Over the centuries, the cruelty has become institutionalized. Homeless? What a shame. Glad I’m not you. Less than desirable as a neighbor? Lock ‘em up and throw away the key. You don’t deserve universal health care. Higher education is only for those who can pay for it. Can’t get a job? Well, then, join the military and become cannon fodder or the good of the country.

We have one of the lowest life expectancies of any rich nation, and while that’s embarrassing, nothing need be done about it unless it starts impacting ME. We have the highest rate of mass shootings in the world, but hey, that helps decrease the surplus population. The only country that has a higher death rate per capita due to drug use is the Ukraine, and yet we put very little money into our substance abuse infrastructure. Let ‘em eat cake.

Based on this hierarchy of ours, the conservatives should encourage immigration, not attempt to squash it. Because if they are successful in their policies of exclusion, one day they may look around and realize that they no longer have anyone to step on, and it’s awfully lonely at the bottom.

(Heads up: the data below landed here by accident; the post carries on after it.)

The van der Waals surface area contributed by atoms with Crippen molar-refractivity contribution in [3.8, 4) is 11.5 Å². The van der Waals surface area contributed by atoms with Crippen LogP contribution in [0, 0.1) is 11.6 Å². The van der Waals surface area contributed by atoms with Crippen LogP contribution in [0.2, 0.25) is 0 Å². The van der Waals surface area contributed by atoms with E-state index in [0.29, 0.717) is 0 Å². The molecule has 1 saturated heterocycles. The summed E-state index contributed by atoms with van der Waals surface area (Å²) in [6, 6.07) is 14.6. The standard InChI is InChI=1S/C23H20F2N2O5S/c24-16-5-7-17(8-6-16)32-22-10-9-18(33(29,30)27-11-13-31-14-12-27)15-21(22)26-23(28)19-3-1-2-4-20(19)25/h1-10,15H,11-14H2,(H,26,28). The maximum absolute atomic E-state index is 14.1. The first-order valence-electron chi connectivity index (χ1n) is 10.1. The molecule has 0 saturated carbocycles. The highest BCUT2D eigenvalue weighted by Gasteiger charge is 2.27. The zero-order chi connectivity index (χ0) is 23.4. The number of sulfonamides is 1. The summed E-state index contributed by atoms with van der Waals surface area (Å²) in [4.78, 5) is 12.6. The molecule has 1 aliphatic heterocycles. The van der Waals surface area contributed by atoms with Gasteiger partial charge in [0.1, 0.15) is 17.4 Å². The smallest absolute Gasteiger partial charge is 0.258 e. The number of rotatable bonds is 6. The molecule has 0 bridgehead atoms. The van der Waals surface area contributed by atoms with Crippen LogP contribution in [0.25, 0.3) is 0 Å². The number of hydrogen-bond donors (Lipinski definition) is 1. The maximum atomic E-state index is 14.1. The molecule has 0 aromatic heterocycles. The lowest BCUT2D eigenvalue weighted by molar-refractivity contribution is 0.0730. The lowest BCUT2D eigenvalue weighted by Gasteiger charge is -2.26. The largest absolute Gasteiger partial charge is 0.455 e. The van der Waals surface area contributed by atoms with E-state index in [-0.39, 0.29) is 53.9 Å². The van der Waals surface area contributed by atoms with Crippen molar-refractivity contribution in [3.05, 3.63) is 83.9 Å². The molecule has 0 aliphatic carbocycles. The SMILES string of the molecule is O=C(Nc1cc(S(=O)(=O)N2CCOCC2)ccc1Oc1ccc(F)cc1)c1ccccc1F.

We need to find a way to break this cycle of cruelty and hate. We need to lift each other up if we want this country to succeed. We need to realize that our current behavior is not serving us well.

But most of all, I think we all need to take a deep breath, pause, and grow the f**k up.

Like the way my weird mind works? Then you’ll enjoy my book! http://amzn.to/2mlPVh5

5 thoughts on “American Cruelty

  1. Lyn says:

    Sadly, this cruel behavior has always been there, just under our carefully crafted façades of perfection. It’s scary when the illusion of civility becomes transparent. Nobody wants to see their ugly sins exposed. We’ve worked so hard to keep them hidden. Looks like we’re headed for a Dorian Gray ending with retribution for our crimes. Maybe, once we tear our heinous portrait apart, and destroy ourselves, it will revert to it’s untarnished beauty and restore this land to it’s original occupants. Or am I just dreaming up a new illusion? Still, some of us will strive to lift ourselves, and others, out of our baser human natures and continue to hope beyond that heavy foot on our necks.

    1. I’m on vacation so I’ll keep it very brief but as usual, well spoken Lyn. I’m telling you there’s a blog within you just dying to get out.

  2. Lyn says:

    Hope you’re having a restful, restorative vacation. The list of reasons why I don’t blog is long. Rest assured, if my conditions were different I would do so. Just grateful you’re still putting out such great content that keeps me engaged. You cover so many things I relate to it’s like you’re reading my mind.

    1. That’s a very high compliment! Thank you! And we’re having a wonderful time! Rest assured you’ll be hearing all about it!

  3. Carol says:

    Your last statement says it all.